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THE STORY OF BEIMAR MAMANI

"Beimar Mamani”, no in postproduction, is a documentary about the plight of immigrants from Bolivia in Argentina, a nation of mostly European ancestry that often turns its back on the indigenous folks coming from bordering countries. Beimar Mamani was twenty-four years old and the father of two when he was clubbed to death by white supremacist bouncers at a nightclub in Buenos Aires. The day after the murder, I visited Remi, Beimar's wife, to tell her that one day I would make a film to let their children know about the sad and cruel story of Beimar Mamani.


Timoteo Mamani, father of Beimar, in Buenos Aires

My journey started in Potosi, the ancient homeland of the Mamani clan. At an altitude of 13,419 feet, Potosi is the second-highest city in the world, home to the colonial silver mines in Cerro Rico, where most of the Mamani still make their living. Like everyone else, I paid tribute to The Uncle of the Underground in Cerro Rico. The Uncle is a devilish totem standing alone one hundred feet inside the main mineshaft, and there, in the presence of the Lord of the Underground, I broke bread with Bolivian miners.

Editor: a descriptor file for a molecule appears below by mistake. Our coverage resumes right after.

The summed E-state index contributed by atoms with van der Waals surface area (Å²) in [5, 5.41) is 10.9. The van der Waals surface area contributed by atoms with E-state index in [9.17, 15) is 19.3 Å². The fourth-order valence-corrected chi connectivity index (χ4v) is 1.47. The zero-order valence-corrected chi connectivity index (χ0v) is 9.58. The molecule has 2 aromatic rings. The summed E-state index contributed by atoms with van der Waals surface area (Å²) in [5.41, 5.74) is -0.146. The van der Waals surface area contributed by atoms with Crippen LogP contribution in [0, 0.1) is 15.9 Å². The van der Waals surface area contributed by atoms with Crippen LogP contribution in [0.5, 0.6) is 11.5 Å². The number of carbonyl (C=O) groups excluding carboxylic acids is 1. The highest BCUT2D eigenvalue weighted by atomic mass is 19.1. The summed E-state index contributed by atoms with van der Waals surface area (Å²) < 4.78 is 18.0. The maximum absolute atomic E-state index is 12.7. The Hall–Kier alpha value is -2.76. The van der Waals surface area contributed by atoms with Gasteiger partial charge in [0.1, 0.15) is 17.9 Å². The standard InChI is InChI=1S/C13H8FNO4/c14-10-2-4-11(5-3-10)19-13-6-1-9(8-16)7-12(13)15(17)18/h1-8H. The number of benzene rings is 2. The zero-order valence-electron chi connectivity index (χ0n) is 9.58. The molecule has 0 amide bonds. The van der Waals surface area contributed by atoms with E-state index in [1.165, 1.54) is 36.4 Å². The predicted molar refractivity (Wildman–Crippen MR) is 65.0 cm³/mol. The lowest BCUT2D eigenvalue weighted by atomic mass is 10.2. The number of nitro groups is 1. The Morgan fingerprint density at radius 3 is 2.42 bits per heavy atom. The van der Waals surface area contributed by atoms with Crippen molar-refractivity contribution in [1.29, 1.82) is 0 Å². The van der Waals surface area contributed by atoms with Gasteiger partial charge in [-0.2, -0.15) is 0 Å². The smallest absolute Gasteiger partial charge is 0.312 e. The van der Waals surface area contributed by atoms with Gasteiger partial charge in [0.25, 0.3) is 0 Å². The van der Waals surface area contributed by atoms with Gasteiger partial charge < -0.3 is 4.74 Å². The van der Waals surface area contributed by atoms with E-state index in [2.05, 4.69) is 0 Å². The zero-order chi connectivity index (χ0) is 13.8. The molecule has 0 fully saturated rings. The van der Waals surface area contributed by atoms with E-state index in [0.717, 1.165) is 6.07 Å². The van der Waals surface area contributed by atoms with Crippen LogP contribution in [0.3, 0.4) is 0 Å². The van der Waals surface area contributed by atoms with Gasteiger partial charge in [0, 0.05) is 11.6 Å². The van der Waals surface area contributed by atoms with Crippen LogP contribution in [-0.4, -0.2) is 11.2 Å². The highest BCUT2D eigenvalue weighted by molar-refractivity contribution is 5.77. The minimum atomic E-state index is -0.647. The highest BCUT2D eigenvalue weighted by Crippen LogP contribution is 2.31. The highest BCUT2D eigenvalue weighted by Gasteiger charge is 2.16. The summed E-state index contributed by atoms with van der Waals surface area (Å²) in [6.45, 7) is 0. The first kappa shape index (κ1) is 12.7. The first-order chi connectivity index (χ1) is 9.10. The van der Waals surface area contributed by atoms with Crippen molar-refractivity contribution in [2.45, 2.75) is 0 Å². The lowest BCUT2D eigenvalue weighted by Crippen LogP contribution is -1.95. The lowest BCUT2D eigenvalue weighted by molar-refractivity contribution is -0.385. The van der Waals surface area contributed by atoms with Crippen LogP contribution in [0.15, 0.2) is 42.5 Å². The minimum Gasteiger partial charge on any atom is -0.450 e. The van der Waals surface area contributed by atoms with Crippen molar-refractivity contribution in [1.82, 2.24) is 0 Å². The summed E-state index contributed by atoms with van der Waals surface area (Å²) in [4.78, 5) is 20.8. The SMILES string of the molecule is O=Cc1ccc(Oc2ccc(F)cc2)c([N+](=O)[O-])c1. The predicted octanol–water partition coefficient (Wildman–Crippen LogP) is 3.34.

From Potosí, I followed the winding road to Sucre and Santa Cruz. A few weeks later, I crossed the mosquito-infested waters of the Bermejo River into Argentina. On the other side, men and women carrying their children and few belongings were waiting to cross the border to continue the 1000 miles journey to the Bajo Flores, the shanty town of 1.5 million in the heart of Buenos Aires.



El Bajo Flores is a patchwork of identities of hardworking immigrants from Bolivia, Perú, Paraguay, and Venezuela. El Bajo Flores is the other Norte, where those who can't make it to the United States hope to find a better life.


"Beimar Mamani" is a film about a pilgrimage to the land of milk and honey, which does not always end as it was supposed to end. To my family, Argentina stood as the promised land; to Beimar Mamani, it was just the opposite.


HD | 60 minutes


Directed by Eduardo Montes-Bradley

Director of Photography: Norberto "Negro" Ramirez


Locations:

Buenos Aires, Potosí, Tarija, Santa Cruz, Bermejo.

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